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" I can't remember who it was that said it now, but their concern was that a lot of automation might result in a situation where the crew is so overwhelmed with data that they forget to fly the aeroplane."I believe the term that you are referring to is "information overload" ;-) Whilst your question is interesting, one should note that "automation" isn't related to automation - it is related to information acquisition - whether automated or not. In fact, if used correctly, automation can avoid information overload and improve situational awareness of pilots through decision support and/or filtering of incoming data.Orasanu and Martin wrote an excellent article on the subject: Errors in Aviation Decision Making: A Factor in Accidents and Incidents , HESSD, 1999.
1985, February 19: A B-747 SP, flown by a China Airlines Capt., suffered an engine failure while cruising at 41,000 ft. The Capt. left it on autopilot too long. The autopilot tried to maintain that altitude, which was ultimately impossible at that weight, with only 3 engines functioning. As it approached the stall, because the speed kept decelerating, the Capt. finally disconnected the auto pilot. He was not prepared, because he had failed to trim in rudder to compensate for the asymmetrical thrust condition; the autopilot was maintaining wings level by the use of aileron and spoilers only.[Autopilots normally do not control the rudder in climb, cruise, or descent. They use only the ailerons, spoilers, elevators and horizontal stab trim.] When he hit that disconnect switch, the plane rolled rapidly and entered a dive. Although the plane exceeded the speed of sound, tearing parts off and causing major structural damage, the Capt. was able to make a recovery at a few thousand feet over the Pacific Ocean, after he broke out of the clouds and could see his attitude via outside visual reference. There were, incredibly, only two serious injuries to the 274 passengers and crew.
Airline pilots are required by (European) law to undergo simulator tests (which also involve "manual" piloting) every six weeks to eight. Failing one of these tests will cause you to lose your job.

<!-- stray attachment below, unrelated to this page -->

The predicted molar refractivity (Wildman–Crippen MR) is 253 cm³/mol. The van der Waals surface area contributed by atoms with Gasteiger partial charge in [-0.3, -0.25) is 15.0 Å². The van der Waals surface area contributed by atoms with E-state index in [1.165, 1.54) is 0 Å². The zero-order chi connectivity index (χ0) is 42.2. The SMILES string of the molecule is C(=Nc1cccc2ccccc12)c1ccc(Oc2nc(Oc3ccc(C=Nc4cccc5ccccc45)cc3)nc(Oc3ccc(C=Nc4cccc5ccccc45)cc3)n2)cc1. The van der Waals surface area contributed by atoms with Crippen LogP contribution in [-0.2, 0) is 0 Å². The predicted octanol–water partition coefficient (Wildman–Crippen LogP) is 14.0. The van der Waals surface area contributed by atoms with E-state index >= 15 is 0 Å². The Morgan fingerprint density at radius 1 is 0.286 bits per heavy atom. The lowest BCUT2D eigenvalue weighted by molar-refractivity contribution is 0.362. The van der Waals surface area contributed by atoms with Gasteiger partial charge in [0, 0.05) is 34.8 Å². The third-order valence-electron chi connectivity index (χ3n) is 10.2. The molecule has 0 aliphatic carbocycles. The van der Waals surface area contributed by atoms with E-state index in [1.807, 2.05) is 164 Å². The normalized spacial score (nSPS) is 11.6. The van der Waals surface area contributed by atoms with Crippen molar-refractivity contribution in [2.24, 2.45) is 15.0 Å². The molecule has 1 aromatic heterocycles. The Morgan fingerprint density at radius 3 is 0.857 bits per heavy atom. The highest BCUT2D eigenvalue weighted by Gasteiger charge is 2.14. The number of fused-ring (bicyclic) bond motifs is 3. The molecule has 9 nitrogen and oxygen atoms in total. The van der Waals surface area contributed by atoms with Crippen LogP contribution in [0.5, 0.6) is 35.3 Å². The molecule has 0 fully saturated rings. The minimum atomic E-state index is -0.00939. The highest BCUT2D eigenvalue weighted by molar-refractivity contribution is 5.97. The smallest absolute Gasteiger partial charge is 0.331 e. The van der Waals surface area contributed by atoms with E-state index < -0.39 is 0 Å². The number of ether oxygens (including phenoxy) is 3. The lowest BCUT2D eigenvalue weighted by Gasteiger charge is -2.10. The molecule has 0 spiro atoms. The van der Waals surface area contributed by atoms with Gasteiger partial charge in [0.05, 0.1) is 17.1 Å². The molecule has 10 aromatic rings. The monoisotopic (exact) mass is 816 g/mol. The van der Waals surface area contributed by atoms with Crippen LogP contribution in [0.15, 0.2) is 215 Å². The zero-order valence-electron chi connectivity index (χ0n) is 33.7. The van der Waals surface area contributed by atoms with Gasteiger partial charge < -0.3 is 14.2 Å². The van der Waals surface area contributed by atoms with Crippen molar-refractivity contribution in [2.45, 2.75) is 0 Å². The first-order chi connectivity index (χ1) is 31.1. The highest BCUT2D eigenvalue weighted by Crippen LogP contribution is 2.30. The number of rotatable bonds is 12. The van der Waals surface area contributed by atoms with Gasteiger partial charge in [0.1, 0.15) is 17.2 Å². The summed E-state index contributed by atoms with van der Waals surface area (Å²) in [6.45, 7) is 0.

Seems to suggest a "well, we know that's never going to happen" mindset.
Where did you see that simulators can't emulate a stall?
QuoteSeems to suggest a "well, we know that's never going to happen" mindset.Well, maybe. To do live training they'd presumably have to genuinely stall a genuine plane. Probably repeatedly. The risk of accidental stalling is clearly a real one, and a stall of a loaded passanger plane which leads to a crash will likely lead to the death of several hundred people... but that doesn't necessarily mean that live training is the right thing to do. If stalls in modern, highly automated planes are very rare, if for example there is a reasonable expectation that most pilots wouldn't encounter a stall in their career otherwise (and I have no idea what the stats are, but it must be something for which stats exist), more live training would not necessarily be expected to save more lives in the long run.. because if stall training killed a significant number of crews that would add up! (Leaving aside the fact that if pilots dropped several planes out of the sky in training, it might obviate the need for training entirely.. because it would put the public right off those models, I'd think!)
Quote from: graham.d on 09/08/2011 17:47:19Where did you see that simulators can't emulate a stall? I thought it was on that site, but I can't find now it either! I'll try to retrace my steps and dig it up. I was quite surprised when I read it too.I'm pretty sure it's easy enough to simulate the stall. I got the impression that what was lacking was the simulators' ability to handle the recovery accurately.